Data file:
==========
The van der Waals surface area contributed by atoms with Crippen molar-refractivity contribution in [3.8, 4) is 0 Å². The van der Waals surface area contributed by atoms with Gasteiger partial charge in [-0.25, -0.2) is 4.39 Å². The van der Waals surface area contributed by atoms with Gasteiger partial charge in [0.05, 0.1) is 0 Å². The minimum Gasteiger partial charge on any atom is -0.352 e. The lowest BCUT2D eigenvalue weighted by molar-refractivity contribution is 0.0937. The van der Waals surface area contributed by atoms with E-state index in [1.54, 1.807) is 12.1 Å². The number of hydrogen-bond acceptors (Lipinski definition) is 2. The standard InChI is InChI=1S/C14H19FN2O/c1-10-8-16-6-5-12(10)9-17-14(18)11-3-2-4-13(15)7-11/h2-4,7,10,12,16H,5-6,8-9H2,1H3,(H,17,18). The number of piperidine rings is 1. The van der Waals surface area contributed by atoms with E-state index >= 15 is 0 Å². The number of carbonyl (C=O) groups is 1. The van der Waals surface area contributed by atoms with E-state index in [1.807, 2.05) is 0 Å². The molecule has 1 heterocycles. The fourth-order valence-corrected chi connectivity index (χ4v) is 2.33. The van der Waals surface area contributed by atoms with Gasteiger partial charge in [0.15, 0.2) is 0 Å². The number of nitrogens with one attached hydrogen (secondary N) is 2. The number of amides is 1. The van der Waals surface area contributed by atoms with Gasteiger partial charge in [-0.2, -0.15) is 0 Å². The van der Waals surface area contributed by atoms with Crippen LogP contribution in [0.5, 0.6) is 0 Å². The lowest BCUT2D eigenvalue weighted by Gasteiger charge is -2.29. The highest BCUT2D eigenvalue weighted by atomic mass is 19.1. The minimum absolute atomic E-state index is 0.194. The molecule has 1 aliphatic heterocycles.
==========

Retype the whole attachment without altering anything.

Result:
The van der Waals surface area contributed by atoms with Crippen molar-refractivity contribution in [3.8, 4) is 0 Å². The van der Waals surface area contributed by atoms with Gasteiger partial charge in [-0.25, -0.2) is 4.39 Å². The van der Waals surface area contributed by atoms with Gasteiger partial charge in [0.05, 0.1) is 0 Å². The minimum Gasteiger partial charge on any atom is -0.352 e. The lowest BCUT2D eigenvalue weighted by molar-refractivity contribution is 0.0937. The van der Waals surface area contributed by atoms with E-state index in [1.54, 1.807) is 12.1 Å². The number of hydrogen-bond acceptors (Lipinski definition) is 2. The standard InChI is InChI=1S/C14H19FN2O/c1-10-8-16-6-5-12(10)9-17-14(18)11-3-2-4-13(15)7-11/h2-4,7,10,12,16H,5-6,8-9H2,1H3,(H,17,18). The number of piperidine rings is 1. The van der Waals surface area contributed by atoms with E-state index >= 15 is 0 Å². The number of carbonyl (C=O) groups is 1. The van der Waals surface area contributed by atoms with E-state index in [1.807, 2.05) is 0 Å². The molecule has 1 heterocycles. The fourth-order valence-corrected chi connectivity index (χ4v) is 2.33. The van der Waals surface area contributed by atoms with Gasteiger partial charge in [0.15, 0.2) is 0 Å². The number of nitrogens with one attached hydrogen (secondary N) is 2. The number of amides is 1. The van der Waals surface area contributed by atoms with Gasteiger partial charge in [-0.2, -0.15) is 0 Å². The van der Waals surface area contributed by atoms with Crippen LogP contribution in [0.5, 0.6) is 0 Å². The lowest BCUT2D eigenvalue weighted by Gasteiger charge is -2.29. The highest BCUT2D eigenvalue weighted by atomic mass is 19.1. The minimum absolute atomic E-state index is 0.194. The molecule has 1 aliphatic heterocycles.